"I was days away from suicide" - Former cricket star on mental health struggles

Yahoo Sport UK
Robin Smith played more than 60 tests for England. (Credit Getty Images)
Robin Smith played more than 60 tests for England. (Credit Getty Images)

Former England batsman Robin Smith has spoken candidly about his battles with addiction and depression, revealing how close he came taking his own life.

Speaking to the Daily Mail, the star nicknamed ‘The Judge’ during his playing days, said he had actually made the decision to kill himself after alcoholism consumed his life after leaving the game.

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“It wasn't a case of if I was going to kill myself but when the right time was,” Smith said. “I was days away from doing it because I couldn't cope any longer.”

Smith was in London promoting his autobiography, The Judge, detailing his career as one of England’s more popular players, and the struggles that drove him to the brink of suicide after quitting the game.

“I'd worked hard at visualising bowling when I was a cricketer and now I visualised exactly what I was going to do. I felt quite comfortable about it because I believed it would put a lot of people out of their misery.

“I didn't feel I could ever recover from the things I did or the guilt of losing the respect of my children which is the last thing you want to do as a parent.”

Robin Smith at Hampshire in 1994 (John Gichigi/ALLSPORT)
Robin Smith at Hampshire in 1994 (John Gichigi/ALLSPORT)

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Born in Durban, South Africa, Smith made his England debut against the West Indies in 1988 and went on to play 62 test matches making over 4000 runs.

He played his final test against the country of his birth in 1996 and continued to represent Hampshire until his retirement in 2003.

“Cricket was my life, and even though it was always going to finish at some stage, that doesn't make it any easier to cope with retirement, “Smith lamented. “Once I was no longer involved in that unity of dressing room life I found it very difficult to cope.

“I felt, rightly or wrongly, that I could have had another year or so in the game and it took me a while to get over that.”

After relocating to Australia, ultimately unsuccessful business ventures contributed to Smith’s deteriorating mental health.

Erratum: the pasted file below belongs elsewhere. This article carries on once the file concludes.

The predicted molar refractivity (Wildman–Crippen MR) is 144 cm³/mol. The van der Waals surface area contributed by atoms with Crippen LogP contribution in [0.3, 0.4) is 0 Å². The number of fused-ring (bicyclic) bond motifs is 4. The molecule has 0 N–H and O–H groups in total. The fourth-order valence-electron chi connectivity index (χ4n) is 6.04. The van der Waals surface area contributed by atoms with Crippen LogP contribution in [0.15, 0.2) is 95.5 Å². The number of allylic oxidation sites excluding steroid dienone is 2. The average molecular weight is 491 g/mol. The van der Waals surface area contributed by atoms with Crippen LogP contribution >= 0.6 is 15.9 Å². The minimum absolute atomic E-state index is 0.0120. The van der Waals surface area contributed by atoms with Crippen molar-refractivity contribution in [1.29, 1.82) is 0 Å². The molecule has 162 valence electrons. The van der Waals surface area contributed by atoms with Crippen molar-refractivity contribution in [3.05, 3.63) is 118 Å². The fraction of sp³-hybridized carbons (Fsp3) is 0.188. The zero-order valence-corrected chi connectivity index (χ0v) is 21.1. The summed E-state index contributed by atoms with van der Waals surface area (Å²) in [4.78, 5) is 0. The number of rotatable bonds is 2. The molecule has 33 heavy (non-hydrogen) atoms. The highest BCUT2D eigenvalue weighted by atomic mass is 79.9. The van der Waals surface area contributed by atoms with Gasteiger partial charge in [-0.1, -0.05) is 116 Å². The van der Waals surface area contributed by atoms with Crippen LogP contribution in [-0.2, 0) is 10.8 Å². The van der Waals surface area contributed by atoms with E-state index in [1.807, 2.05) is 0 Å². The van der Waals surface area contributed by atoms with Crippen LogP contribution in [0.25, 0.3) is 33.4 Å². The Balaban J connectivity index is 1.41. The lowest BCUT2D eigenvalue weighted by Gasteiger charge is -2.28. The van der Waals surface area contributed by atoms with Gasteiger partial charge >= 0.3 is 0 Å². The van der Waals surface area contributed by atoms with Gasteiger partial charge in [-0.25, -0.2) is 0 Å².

“At the time I felt alcohol was the only thing getting me through each day,” he admitted.

“I enjoyed my pints when I played cricket but when I finished I wasn't doing the training and started putting on a bit of weight and that led me into drinking vodka which seemed like a good idea at the time. But then I got into doubles and triples.”

Robin Smith playing for England against the West Indies (Graham Chadwick/ALLSPORT)
Robin Smith playing for England against the West Indies (Graham Chadwick/ALLSPORT)

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Smith reveals that the only thing that prevented him from going ahead with suicide was the support of his son and finding love with his new partner.

“That right time to take my own life was approaching when my son found me crawled up in Barry Richards' apartment. He reminded me I was still loved and that made me think.

“Then I met Karin in the same apartment block where I had gone to live with my parents.

“She didn't know who I was because she had no idea about cricket — and that was good because she wanted to help me for who I was rather than who I used to be. With her help, love and encouragement I've been able to get through it.”

Smith is not the only top level cricketer to suffer from mental health issues.

Former England stars such as Marcus Trescothick and Jonathan Trott have cited stress-related illnesses as reasons to return home from tours, while Andrew Flintoff, Matthew Hoggard, Monty Panesar and Steve Harmison have all admitted struggling with depression at points in their careers.

Smith believes that being open about his problems will help with his ongoing recovery process, as well as hopefully help others facing similar issues.

“I was very concerned about baring my soul to the world because it's hard to let people into my life, the good and the bad. But Karin encouraged me and thought it would be inspiring for anyone with similar issues and cathartic for me to get my problems out there.

“I've got everything off my chest now and I can rub my hands and move on. It's been very good for me to put my soul into these pages.”

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